Saturday, July 12, 2008
When I saw them I was simply speechless, and I decided to create the three-most-inflated products today. These three things cost around 50 dirhams, a seemingly worthless bill these days, but still they shouldn't. They didn't just a short while ago, and they still don't outside of Dubai. Presenting in reverse order:
3- Glycerin soap: A herbal glycerin soap bar was a basic home item for decades everywhere around the World. Village women could make a ton from some rendered fat and a decent garden pick. Costs about a couple of dirhams for unscented basic ones on the market streets of just about anywhere, but can go into MAYBE 5 or 6 dirhams for a decent herbal one in a nice market. Why would this Jordanian soap bar salesperson standing beside his stall in a mall, selling the exact same 5 dirham bar that we were picking from grocery shops for the occasional dry-skin-moisturizing moods of a sister, in a smaller size and a badly made wool purse (supposedly organic natural feeling inducing), for the clean-cut asking price of a flat 50 dirham bill? US$15 for a bar of soap, with ingredients list as flat, known and commonly devoid of any special herbs (Two basic olive and palm oils, with glycerin and basil, that's it!) things are getting a bit silly.
2- Miso soup in Festival City: Please don't comment by saying there is a 100,000 dirham dessert dish in a Malaysian business hotel, or a US$1000 burger in a New York hot spot. Those are signature dishes by world-reknowned artists making a gimmicky dish using jewellery and gold. The Miso soup in question is a basic item made of soy and a dash of spring onions and... well water. It costs an embarrassingly low 2.50 dirhams in any outlet in Asia, equivelent of 7 dirhams in Singapore higher end deli (with a wierd pudding that i didn't like), 6 dirhams in a New York Sushi bar, and around 10 dirhams in a hardened high-rent high-scale Tokyo restaurant. I need to add that it's considered a value added item in most places anyway, like french fries at Burger King. It was a separate item however on a normally inflated menu of a food court outlet here, weighing in at 35 dirhams for an eight ounce (single cup, half-pint or around 235ml) bowl. 5 quids for soybean and water is a bit rich, don't you think?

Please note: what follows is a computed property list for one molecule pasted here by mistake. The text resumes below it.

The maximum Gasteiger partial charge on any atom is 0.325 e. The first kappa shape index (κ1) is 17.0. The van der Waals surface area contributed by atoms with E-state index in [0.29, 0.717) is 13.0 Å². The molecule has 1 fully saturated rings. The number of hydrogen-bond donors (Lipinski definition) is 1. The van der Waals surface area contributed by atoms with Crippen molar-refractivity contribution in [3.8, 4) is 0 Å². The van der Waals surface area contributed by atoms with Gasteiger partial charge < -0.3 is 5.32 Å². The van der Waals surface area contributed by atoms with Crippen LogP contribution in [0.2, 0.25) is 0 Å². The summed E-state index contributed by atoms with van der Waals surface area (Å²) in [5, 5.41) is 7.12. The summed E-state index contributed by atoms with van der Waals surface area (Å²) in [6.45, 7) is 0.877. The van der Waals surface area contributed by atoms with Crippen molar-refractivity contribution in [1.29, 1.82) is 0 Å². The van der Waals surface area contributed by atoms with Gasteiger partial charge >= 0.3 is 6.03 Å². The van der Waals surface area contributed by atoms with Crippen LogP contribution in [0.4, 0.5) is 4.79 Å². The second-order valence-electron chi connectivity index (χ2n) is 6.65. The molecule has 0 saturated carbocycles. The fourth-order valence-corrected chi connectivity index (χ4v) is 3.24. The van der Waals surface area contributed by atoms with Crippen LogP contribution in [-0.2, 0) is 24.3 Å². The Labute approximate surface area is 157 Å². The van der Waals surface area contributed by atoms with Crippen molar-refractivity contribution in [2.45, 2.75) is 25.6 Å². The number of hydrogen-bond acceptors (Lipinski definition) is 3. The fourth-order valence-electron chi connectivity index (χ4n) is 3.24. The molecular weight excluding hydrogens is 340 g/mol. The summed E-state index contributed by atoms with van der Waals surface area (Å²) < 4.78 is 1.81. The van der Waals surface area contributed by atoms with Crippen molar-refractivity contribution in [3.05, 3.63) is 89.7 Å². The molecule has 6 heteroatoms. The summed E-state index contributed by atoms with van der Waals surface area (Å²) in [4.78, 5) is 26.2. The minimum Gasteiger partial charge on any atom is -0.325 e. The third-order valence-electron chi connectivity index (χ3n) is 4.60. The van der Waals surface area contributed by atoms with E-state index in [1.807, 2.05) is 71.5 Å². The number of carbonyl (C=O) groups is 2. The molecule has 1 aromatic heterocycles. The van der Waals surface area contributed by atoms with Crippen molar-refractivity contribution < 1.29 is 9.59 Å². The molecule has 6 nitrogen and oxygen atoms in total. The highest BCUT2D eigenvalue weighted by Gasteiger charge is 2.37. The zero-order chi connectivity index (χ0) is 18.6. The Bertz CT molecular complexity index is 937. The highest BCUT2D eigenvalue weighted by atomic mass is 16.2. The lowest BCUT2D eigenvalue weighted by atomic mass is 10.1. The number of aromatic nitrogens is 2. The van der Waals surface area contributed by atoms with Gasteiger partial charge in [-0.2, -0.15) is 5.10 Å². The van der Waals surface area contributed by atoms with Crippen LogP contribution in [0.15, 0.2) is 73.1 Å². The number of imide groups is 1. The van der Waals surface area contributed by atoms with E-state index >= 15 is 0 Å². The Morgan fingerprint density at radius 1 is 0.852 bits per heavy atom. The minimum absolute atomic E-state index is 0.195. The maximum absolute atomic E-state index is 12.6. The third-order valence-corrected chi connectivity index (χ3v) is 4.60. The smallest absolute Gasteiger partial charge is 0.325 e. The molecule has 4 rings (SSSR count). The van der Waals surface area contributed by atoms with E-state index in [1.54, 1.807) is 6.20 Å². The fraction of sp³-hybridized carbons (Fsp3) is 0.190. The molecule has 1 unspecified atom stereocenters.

1- The winner of the list is..... Wait for it....... apricots at Carrefour!: Apricots are a basic nutritious fruit that many people like fresh and many like dried. Egyptians in specific have a taste to drinking a Ramadan mocktail of apricot concentrate with almonds in it. Even though apricots are seasonal and are hard to find outside of its limited summer release, it usually sells for the equivalent of 3 to 5 dirhams per kilo anywhere. A fair price for a regionally produced fruit, right? Carrefour however is proudly selling it at a 5 star hotel cake price of 52 dirhams per happy kilo. In case you're thinking that Salmon fillet and tiger shrimps are as much, you're close, those are around 59 per kilo, up or down slightly depending on the outlet.
There you go, ladies and gentlemen. I remember the days when my son would enjoy 50 dirhams throughout the whole fortnight as allowance and it would more than suffice. This is 10% of a labourer's monthly salary here, do they expect that those guys will continue working at a salary that they can't use to walk into a common cheap hypermarket like carrefour and buy 10 kgs of fruit for the whole month?